It is likely that more than one evolutionary pathway to thermotolerance exists and the Evolugator™ could be used to probe this interesting question. Essentially, the Evolugator™ selects for variants with positive growth rates over those with zero or negative growth rates. During our adaptation experiment it was noted that it takes longer for favorable variants to take over during certain cycles, appearing to indicate that the evolution is occurring in discrete steps, although this may be inaccurate. For example, we observed that for most incremental increases in temperature, the selection for faster growing variants was rapid and took roughly the same amount of time. However, at certain temperatures (32°C, 36.5°C and 37.5°C), it took longer for favorable variants to take over, hence these temperatures were considered as thermal barriers, perhaps requiring multiple or complex mutations to arise in the population. It is possible that a different evolutionary pathway might encounter different thermal barriers. More experiments are needed to determine if these temperatures represent concrete barriers or if they are an artifact of the peculiar evolutionary pathway taken in our experiment. It will also be important to compare the genome sequence of the thermotolerant variants with that of wild type to determine the genetic changes involved in the acquisition of thermotolerance.
We report the successful directed adaption of a eukaryotic organism, namely the filamentous fungus, M. anisopliae, for increased thermotolerance using a novel continuous culture machine whose operation is fundamentally different from chemostats and other current methods. The selection regime had no a priori suppositions regarding the mutation(s) required and it remains to be seen how many different mutational pathways can lead to thermotolerance. Experiments isolating additional thermotolerant mutants should be able to shed light on this issue. Selected mutants displayed complex phenotypes with respect to non-selected attributes such as conidiation and virulence, although both parameters could be retained or recovered while maintaining the thermotolerant phenotype.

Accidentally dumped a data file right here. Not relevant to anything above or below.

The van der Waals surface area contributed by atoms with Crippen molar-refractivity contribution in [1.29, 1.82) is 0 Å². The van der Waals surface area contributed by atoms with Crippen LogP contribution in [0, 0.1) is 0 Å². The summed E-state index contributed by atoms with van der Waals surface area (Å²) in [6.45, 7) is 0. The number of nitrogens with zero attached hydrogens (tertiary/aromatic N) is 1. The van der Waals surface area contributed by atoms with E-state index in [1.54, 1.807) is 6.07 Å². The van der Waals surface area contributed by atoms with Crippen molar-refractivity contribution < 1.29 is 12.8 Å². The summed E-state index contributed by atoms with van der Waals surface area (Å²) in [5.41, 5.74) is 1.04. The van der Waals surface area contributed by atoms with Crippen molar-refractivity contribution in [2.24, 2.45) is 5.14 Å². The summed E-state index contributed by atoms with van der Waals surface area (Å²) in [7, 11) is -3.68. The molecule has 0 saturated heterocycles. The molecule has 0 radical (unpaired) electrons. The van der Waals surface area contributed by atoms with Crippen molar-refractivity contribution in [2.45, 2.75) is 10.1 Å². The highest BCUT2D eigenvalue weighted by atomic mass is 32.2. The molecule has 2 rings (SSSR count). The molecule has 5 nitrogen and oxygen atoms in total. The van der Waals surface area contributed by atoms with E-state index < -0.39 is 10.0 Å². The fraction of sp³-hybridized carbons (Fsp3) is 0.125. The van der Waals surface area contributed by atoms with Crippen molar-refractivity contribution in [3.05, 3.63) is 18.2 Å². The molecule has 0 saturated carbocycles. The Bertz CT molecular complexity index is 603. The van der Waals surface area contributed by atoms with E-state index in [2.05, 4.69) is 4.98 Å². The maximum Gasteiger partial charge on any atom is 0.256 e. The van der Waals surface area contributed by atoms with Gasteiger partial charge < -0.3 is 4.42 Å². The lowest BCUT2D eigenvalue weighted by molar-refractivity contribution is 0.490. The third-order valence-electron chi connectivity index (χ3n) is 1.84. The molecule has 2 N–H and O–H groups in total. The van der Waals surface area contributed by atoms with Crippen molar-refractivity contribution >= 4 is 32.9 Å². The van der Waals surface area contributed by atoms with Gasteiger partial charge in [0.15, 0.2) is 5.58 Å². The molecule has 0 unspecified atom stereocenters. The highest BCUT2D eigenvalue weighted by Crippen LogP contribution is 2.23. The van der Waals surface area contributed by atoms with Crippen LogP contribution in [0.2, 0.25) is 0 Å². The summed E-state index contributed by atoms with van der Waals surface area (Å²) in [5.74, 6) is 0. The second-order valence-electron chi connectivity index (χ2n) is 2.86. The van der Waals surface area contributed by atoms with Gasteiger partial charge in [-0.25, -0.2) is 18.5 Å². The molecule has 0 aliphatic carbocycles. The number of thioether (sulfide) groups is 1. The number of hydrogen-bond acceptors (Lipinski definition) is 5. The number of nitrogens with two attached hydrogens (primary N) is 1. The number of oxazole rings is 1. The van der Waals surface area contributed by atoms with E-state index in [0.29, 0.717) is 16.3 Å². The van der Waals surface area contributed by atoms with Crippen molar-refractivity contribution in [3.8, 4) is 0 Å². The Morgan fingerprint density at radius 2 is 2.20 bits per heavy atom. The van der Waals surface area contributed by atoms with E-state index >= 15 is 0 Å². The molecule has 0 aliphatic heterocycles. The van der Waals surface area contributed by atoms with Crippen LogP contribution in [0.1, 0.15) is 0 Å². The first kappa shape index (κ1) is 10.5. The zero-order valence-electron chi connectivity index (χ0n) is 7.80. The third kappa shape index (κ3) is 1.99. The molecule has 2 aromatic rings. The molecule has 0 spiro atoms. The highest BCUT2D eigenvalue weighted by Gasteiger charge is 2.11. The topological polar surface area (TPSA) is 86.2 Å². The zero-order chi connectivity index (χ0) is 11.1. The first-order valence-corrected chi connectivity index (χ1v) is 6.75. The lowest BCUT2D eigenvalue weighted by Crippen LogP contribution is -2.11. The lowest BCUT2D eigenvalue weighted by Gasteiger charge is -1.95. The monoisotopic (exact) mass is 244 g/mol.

The immediate goal of future research will be to generate "designer" strains of entomopathogenic fungi that are more efficient biocontrol agents than currently used wild type strains for specific insect infestations and defined environmental conditions. Such strains would have significant advantages over other types of insecticide currently in use. First, because these strains are more specific for insect species and environmental conditions, less agent would be required to achieve the same result. Second, since they are biological control agents, they would lack the environmental impact of chemical pesticides. Third, these strains would be generated by the same mechanism that drives natural selection and, consequently, they will not carry the stigma of genetically-engineered products.